David Moyes' Second Coming isn't going as planned
David Moyes' Second Coming isn't going as planned

Defensively poor and significantly unprepared

The Hammers have conceded 18 league goals in 2020, keeping just one clean sheet in the process. Only three top-flight sides have conceded more goals than the east Londoners this term - Southampton (52 goals), Norwich (52 goals) and Aston Villa (56 goals). 

Much of this has been down to the goalkeeping crisis, which saw first choice shot-stopper Lucasz Fabianski miss 14 games with a hip injury between 28 September and 1 January. While injuries of this nature cannot be helped, the fact that the club did not have an ample replacement for the Pole is another thing which left supporters frustrated. 

Reserve goalkeeper Roberto Jimenez, 34, endured a nightmare spell between the sticks in Fabianski’s absence, conceding 21 goals in just ten appearances (all competitions), while third choice keeper David Martin (also 34 and unproven at Premier League level) let in six goals in his five appearances. 

It is unfair to lay blame on just the goalkeepers in this situation, though it must be said that had West Ham had a more accomplished back-up in reserve, they would have been much better prepared to cope with Fabianski’s absence.     

There’s no place like home 

One of the main issues surrounding West Ham at the moment is the fact that their home ground still does not feel like, well, home, despite the club being almost four years into their tenure at the London Stadium. The romanticised move in summer 2016 was promised to elevate the club to the next level, with the increased capacity supposed to encourage a greater attendance at home games. 

However, the problem is that the stadium was purpose-built for the Olympics and that is exactly what it is - an Olympic arena which is a million miles away from possessing the same allure as a traditional football stadium; like Upton Park, for example.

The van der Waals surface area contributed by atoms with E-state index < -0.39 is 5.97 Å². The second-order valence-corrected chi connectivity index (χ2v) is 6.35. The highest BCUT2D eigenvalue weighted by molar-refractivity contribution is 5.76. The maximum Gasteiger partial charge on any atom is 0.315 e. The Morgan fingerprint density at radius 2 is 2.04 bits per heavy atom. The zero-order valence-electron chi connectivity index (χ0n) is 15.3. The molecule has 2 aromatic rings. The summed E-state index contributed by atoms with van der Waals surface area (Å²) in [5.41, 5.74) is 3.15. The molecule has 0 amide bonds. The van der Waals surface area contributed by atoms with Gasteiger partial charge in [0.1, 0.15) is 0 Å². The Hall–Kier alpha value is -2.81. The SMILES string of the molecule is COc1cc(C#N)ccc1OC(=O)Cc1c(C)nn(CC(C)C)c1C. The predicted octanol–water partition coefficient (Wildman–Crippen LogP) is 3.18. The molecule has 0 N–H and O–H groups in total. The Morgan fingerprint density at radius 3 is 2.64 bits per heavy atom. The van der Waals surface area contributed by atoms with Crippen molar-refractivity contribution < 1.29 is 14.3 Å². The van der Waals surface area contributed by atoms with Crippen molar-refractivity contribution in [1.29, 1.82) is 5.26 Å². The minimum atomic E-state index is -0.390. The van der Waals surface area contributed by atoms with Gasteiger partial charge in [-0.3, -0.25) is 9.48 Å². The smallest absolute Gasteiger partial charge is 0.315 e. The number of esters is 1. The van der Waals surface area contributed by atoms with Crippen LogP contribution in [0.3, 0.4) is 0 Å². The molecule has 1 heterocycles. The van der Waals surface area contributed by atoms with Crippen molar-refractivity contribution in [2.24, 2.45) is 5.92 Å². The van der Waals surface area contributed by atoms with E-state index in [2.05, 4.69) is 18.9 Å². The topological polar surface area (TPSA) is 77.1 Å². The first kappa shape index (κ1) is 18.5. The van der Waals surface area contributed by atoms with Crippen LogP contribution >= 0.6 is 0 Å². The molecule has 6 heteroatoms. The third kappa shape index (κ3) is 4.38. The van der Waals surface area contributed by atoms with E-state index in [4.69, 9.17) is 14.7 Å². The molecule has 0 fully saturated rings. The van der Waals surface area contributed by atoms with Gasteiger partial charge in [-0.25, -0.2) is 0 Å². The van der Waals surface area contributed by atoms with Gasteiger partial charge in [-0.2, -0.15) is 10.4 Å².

Fans claim that the stadium feels soulless and that each home tie feels like an away one, with the distance between the pitch and the stands considerably far away - perfectly summing up the disconnection between supporters and players.

The stadium is of course not to blame for the West Ham’s shortfallings, but it is a huge aspect which has contributed to the fans’ understandable aggrievement towards what is going on at their beloved club. Alongside everything else, the whole situation in east London is one of grave concern, with few knowing exactly when things are going to change.

Can they turn it around?

The obvious worst case scenario is that West Ham get relegated to the Championship for only the second time in their history. At the minute it looks a distinct possibility, though there have been signs of promise in recent weeks. Against Arsenal last weekend they played genuinely well and looked as if they may have nicked something, undone by a late goal from Alexandre Lacazette. 

The weekend before, David Moyes’ side obtained their first league victory since New Year’s Day, playing Southampton off the pitch in a 3-1 victory on home soil. Prior to that, they narrowly missed out on getting something away at Liverpool, taking the lead in the second-half at Anfield before a late Sadio Mane goal swung the tie in the hosts’ favour. 

It’s clear that things are improving at the London Stadium, albeit at an extremely slow pace. And, with a fairly favourable run-in of fixtures left until the season is complete - including games against Newcastle, Burnley, Norwich, Watford and Aston Villa - there is every chance that West Ham will pull themselves clear of the drop and secure top-flight football for at least another season. 

That will only be achievable if they continue to show the same spirit as they have done in the previous three weeks, though.